A year-old federal law that was intended to reform the nation's debt-ridden flood insurance program now threatens to destroy Florida's real estate market. A U.S. Senate committee today is set to consider the impact of the Biggert-Waters Act of 2012 at the urging of Louisiana's senators. But far more urgency is needed from members of Florida's congressional delegation — who should appreciate the economic necessity of keeping property insurance affordable. They need to push their colleagues to delay or reform the law to allow for a more gradual transition to higher rates.
In less than two weeks, nearly 269,000 Florida property owners will face quickly escalating flood insurance premiums over the next five years — about 20 percent annually for homeowners and 25 percent for other property owners. And if they try to sell their older, low-lying properties, potential buyers will learn they would face the market rate for such flood insurance policies immediately. Tampa Bay Times writer Jeff Harrington recently reported just one example: New owners of an older St. Petersburg home purchased for $205,000 face a flood insurance premium of $17,000 annually starting next year — up from just $1,700. Yet save for a few media releases calling for delay, Florida's congressional delegation has been sitting on its hands.
Biggert-Waters barely caused a ripple when Congress passed it in July 2012 in acknowledgement of the flood insurance program's $18 billion debt. The law would eventually end two kinds of subsidies. Starting this year, subsidies for properties built before the early 1970s — when communities adopted the first federal flood maps — would be eliminated over five years (including subsidies for 268,646 Florida properties). Starting in 2014, other subsidies known as grandfathering would be phased out over five years with 20 percent annual increases. Grandfathering is applied when properties end up in a higher-risk zone when flood maps are updated. That provision is causing particular consternation in Louisiana and New York, where new federal flood maps are expected to identify many more properties at risk for flooding. (At the behest of Louisiana's delegation, the House this summer passed an amendment to delay the elimination of grandfathering, but it's gone nowhere in the Senate.)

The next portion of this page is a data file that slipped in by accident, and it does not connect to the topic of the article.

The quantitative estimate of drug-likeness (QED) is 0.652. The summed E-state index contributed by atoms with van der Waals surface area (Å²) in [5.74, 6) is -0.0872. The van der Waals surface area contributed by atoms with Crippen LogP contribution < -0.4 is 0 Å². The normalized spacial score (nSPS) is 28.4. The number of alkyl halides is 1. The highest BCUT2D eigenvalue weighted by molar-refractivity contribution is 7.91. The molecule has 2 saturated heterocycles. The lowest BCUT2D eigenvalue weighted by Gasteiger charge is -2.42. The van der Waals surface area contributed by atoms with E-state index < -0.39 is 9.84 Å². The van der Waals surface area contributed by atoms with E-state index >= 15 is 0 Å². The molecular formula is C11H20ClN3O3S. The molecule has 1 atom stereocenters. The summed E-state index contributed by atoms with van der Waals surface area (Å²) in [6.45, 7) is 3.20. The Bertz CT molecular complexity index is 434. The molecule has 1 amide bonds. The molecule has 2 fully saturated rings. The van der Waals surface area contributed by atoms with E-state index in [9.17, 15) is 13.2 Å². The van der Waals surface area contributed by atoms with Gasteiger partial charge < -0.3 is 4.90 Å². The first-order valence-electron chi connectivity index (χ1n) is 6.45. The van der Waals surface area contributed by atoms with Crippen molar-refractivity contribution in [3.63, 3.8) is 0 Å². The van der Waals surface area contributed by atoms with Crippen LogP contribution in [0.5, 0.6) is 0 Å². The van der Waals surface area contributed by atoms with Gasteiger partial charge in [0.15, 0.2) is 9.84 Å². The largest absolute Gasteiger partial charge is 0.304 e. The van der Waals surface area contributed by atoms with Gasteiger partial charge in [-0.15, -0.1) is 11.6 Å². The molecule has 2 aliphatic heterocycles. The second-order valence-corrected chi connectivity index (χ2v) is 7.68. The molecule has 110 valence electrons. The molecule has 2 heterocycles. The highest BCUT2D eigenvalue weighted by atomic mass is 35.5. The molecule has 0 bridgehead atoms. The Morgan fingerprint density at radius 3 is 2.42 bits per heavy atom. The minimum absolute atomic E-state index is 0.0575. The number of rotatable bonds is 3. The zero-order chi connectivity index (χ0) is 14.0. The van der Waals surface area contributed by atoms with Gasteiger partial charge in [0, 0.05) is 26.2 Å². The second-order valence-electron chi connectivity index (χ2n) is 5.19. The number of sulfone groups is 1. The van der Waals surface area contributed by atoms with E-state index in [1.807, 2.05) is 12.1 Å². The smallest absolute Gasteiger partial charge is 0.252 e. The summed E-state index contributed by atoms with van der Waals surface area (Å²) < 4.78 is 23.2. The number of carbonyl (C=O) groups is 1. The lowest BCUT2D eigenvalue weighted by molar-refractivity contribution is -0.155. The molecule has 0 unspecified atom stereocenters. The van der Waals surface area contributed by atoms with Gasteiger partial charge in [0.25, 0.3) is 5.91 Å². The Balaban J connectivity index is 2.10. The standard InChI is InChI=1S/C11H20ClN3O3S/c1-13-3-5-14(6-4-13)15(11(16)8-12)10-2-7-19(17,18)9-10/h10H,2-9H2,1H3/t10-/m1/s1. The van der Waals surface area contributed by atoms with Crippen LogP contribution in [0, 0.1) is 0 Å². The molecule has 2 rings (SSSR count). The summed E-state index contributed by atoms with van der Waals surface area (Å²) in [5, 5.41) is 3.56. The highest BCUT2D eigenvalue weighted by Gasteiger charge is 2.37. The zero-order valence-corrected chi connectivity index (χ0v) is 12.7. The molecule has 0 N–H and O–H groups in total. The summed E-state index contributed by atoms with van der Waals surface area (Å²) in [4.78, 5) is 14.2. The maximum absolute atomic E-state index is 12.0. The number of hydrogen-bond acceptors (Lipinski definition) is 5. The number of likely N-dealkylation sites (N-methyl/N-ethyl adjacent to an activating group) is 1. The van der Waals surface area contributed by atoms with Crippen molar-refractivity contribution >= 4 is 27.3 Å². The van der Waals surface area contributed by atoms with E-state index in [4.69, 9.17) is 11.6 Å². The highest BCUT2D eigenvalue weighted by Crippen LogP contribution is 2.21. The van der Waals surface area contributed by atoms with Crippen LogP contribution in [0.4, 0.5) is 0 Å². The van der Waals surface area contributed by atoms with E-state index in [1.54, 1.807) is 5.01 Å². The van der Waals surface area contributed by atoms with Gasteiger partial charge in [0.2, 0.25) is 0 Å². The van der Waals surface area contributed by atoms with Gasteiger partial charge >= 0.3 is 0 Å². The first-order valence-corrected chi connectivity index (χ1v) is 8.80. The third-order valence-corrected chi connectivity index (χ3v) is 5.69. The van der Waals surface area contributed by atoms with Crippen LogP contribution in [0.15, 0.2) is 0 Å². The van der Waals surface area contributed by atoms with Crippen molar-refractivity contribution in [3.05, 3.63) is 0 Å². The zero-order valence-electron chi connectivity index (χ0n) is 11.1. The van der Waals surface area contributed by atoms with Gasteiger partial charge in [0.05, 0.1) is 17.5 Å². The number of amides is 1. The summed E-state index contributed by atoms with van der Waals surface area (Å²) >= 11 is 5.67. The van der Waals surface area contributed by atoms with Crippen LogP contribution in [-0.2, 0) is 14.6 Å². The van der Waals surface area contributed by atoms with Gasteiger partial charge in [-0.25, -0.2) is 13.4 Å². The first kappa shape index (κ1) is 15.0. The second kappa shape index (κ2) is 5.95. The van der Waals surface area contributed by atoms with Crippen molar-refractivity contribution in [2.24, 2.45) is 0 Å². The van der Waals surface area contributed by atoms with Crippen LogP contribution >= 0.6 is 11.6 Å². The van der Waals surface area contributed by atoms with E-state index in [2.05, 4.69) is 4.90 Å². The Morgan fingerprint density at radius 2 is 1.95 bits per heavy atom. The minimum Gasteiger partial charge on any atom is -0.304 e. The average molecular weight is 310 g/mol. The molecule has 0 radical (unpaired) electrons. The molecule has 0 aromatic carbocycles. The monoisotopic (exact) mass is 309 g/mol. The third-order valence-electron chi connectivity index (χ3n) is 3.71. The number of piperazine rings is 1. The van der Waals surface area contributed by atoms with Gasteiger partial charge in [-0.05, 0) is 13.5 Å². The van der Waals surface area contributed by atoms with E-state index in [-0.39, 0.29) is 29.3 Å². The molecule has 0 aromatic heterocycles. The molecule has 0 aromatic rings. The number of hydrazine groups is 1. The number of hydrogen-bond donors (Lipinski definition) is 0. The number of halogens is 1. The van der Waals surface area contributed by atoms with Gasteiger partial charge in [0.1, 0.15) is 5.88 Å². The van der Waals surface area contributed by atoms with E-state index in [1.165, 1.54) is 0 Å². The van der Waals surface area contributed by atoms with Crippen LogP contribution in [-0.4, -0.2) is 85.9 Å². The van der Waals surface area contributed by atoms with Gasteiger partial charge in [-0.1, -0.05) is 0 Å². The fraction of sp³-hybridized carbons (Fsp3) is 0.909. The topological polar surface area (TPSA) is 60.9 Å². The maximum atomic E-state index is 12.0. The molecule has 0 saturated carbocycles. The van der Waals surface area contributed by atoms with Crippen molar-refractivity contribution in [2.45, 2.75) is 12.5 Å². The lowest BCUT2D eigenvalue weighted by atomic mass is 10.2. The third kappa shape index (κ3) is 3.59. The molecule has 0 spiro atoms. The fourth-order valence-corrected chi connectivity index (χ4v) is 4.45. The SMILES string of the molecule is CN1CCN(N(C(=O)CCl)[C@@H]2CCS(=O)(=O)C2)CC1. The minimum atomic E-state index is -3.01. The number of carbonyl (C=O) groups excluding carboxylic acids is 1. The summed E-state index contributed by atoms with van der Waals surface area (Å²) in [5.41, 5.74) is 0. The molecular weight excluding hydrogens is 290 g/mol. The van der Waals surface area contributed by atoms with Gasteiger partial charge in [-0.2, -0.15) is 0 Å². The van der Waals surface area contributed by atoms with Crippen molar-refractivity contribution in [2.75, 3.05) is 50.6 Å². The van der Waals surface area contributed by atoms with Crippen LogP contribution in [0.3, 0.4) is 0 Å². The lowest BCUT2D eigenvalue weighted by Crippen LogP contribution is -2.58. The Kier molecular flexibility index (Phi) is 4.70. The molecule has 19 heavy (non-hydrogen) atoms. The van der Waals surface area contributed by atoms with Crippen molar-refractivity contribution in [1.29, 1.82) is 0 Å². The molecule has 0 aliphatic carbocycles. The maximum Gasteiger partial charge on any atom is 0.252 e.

It's a popular misperception that those benefitting from subsidies are millionaires living on the beach. Those affected by this year's changes include Florida families in older, inland homes built before flood maps existed. Also little understood: Coverage for homes is limited to no more than $250,000 per structure and $100,000 for contents. Pinellas County's post-World War II housing boom means it now leads the nation with 50,734 policies subsidized because of the property's age; Miami-Dade is second with 47,362.
Unrealistic insurance rates are a familiar problem for Floridians. The multi-hurricane seasons of 2004 and 2005 highlighted that windstorm property insurance rates did not reflect the potential risk. For policyholders who were forced into the state-run Citizens Property Insurance Corp., the Legislature eventually adopted a reasonable policy that caps annual rate increases at no more than 10 percent a year and doesn't treat new policyholders differently than long-standing ones. That has allowed for more manageable rate increases while increasing the company's solvency.
Congress should consider a similar schedule. Reducing the debt of the flood insurance program is in taxpayers' long-term interest, but not at the short-term expense of devastating coastal communities' real estate values. No one is better positioned than Florida's delegation to map out a better way.